it might not be a new studio album; but as compilations go this
really is top notch stuff. A superbly packaged singles compilation
featuring Public Image Ltd, Sex Pistols and Lydon solo work; plus
a new track! Throw in a bonus disc of 12" remixes and album
tracks; and if that wasn't enough there is also a separate DVD release
too. It's such a good idea I can't believe the record company didn't
try it years ago.
Rightly or wrongly I've
always looked on the Sex Pistols and PiL as completely different
things. And I have to admit at first I wasn't sure about having
them on the same compilation, but it really is amazing how well
they work together. You only have to listen to the first few tracks
to hear it. I mean what a way to start: 'Anarchy in the UK', 'Public
Image', 'This is Not a Love Song', 'Open Up.' Fuck's sake! How good
Taking the records out
of chronological order really was a masterstroke. It might be stuff
I've heard a million times before, but listening to it I was genuinely
excited to hear them work together. One after another, it's relentless!
It made me remember just how much I liked them; and why.
Make no mistake about
it this compilation isn't a case of John Lydon claiming all the
glory for these records and bands by himself (check the credits).
It's just a great way of showcasing the variety of his work. Obviously,
John is the common dominator here (and what does that tell you?),
but there's much more than that; there's a proper thread here. Through
PiL, through the Pistols, through his solo work, but you work it
out for yourself, that's the whole point. I know what they mean
I think this compilation
works on so many different levels it encompasses (almost)
As well as pandering to the casual, or potential
new fan, it also lets fans of each band or period – whether
it be early PiL, late PiL, Sex Pistols or whatever – have
access to a whole bunch of records they might not necessarily have
heard or own. It crosses a lot of divides. Which is a big part of
what John's music is all about. Every single record here is as relevant
as the next. Some of the stuff you love someone else might hate,
or vice versa. It makes them no less important.
For whatever bizarre
reason John's musical output is largely ignored these days. A lot
of this material just doesn't get played as much as it deserves,
but hopefully this compilation will bring a whole new audience to
a lot of this music. There really will be young kids out there who
will only know John from the Pistols or TV who are going to get
a very pleasant surprise. They might not get it all at once, but
they'll have fun going through it. These records change lives and
that's a fact.
This isn't a rarities
compilation for the hardcore fans, it's not about that. But that
said, even they can't really argue. It's a superb compilation that's
had a great deal of thought put into it; it's not some horrible
cash-in. If you don't want to buy it: don't. You're getting all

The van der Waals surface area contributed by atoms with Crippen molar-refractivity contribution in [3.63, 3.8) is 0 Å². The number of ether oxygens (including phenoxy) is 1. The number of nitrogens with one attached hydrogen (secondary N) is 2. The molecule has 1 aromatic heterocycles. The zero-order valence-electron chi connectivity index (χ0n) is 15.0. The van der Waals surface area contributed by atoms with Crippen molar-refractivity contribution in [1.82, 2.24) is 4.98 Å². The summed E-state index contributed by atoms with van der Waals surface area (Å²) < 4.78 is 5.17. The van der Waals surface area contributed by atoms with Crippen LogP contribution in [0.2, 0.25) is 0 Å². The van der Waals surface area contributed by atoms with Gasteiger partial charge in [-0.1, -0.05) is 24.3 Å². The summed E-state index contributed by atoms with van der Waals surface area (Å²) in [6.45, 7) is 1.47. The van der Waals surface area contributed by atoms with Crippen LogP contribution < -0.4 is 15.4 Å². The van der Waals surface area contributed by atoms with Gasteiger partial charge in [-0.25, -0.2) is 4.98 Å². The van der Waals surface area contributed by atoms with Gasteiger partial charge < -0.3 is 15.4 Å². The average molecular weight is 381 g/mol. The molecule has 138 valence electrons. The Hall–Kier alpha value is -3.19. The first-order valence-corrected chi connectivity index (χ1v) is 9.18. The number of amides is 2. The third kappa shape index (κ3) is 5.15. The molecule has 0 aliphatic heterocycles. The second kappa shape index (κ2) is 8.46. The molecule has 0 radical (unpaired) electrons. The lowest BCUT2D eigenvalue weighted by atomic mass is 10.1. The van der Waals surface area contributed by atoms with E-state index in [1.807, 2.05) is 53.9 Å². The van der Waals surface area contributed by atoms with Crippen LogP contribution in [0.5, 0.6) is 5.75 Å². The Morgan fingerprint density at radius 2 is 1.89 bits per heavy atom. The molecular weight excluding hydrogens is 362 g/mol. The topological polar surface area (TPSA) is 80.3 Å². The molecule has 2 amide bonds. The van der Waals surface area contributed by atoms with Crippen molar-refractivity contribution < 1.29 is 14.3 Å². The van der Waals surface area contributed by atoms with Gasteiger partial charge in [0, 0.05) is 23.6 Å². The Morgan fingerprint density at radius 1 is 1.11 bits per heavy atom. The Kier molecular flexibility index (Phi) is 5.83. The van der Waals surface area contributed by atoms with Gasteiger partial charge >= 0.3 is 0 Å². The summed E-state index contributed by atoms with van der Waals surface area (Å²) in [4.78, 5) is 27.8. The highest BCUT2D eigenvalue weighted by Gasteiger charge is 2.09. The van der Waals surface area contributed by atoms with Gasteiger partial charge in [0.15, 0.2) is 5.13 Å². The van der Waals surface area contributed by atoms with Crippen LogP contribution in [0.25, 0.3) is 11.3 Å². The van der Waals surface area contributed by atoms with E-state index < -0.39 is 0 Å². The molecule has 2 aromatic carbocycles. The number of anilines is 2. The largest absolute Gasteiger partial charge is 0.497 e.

of John's singles; bar 'Pretty Vacant' and 'Memories' (and they
would have been there if they had fitted, but something had to give),
and with 20 remastered tracks crammed onto Disc 1 (and running to
over 75 minutes) no one can say it's not value for money. Given
that the original single version's are featured here, and tracks
like 'This is Not a Love Song' & 'World Destruction' have never
really had a proper CD release, there's more than enough to please
even the most cynical fan.
is also the option of the 'special edition' featuring a bonus disc
of a further 12 tracks handpicked by John (running to another 80
minutes). Although mostly compiled from extended 12" mixes
it also includes some of his favourite album tracks. It really is
great to hear underrated material like 'The Pardon' or 'Acid Drops'
mixing it with the big boys like the 12" mixes of 'Death Disco'
or 'Open Up'. It also gives the 2002 dance mix of 'GSTQ' a far wider
audience. At long last.
I absolutely love John's
artwork. It's very different in style to some of the other sleeves
he's done like 'Paris Au Printemps' or 'Psycho's Path'. I love the
colours and the attention to detail. Have you had a close look?
It's certainly not a case of the emperor's new clothes is it?
And onto the main event
A new song, at long last! 'The Rabbit Song!' A short and sharp burst
of what John's been up to on his work-in-progress second solo album.
A song of two halves. Cleverly catchy, but with a more sinister
sounding backdrop. Another classic Lydon musical contradiction.
The best way I could describe it would be to say it sounds like
a mixture of off-beat depth charges and a demented didgeridoo. Not
that's there's even a didgeridoo on it! Ha! It brings a smile to
my face every time I hear it. "That's how you do it, baby!"
While I'd love to hear
an extended version I honestly think John has just about packed
more lyrics into it than any other song on the compilation. More
a controlled chant than a rap, he twists the vocal and the pronunciation
the way only John Lydon can. Given the variety that's on display
here it really is a badge of honour that 'The Rabbit Song' doesn't
sound like anything else on the compilation. Of course, I don't
expect any of the other songs on his forthcoming album to sound
like this, but if it's anything to go by, it's going to be a real
treat. Have no doubt about it there's life in the old dog yet, he's
not about to go the way of the £1 note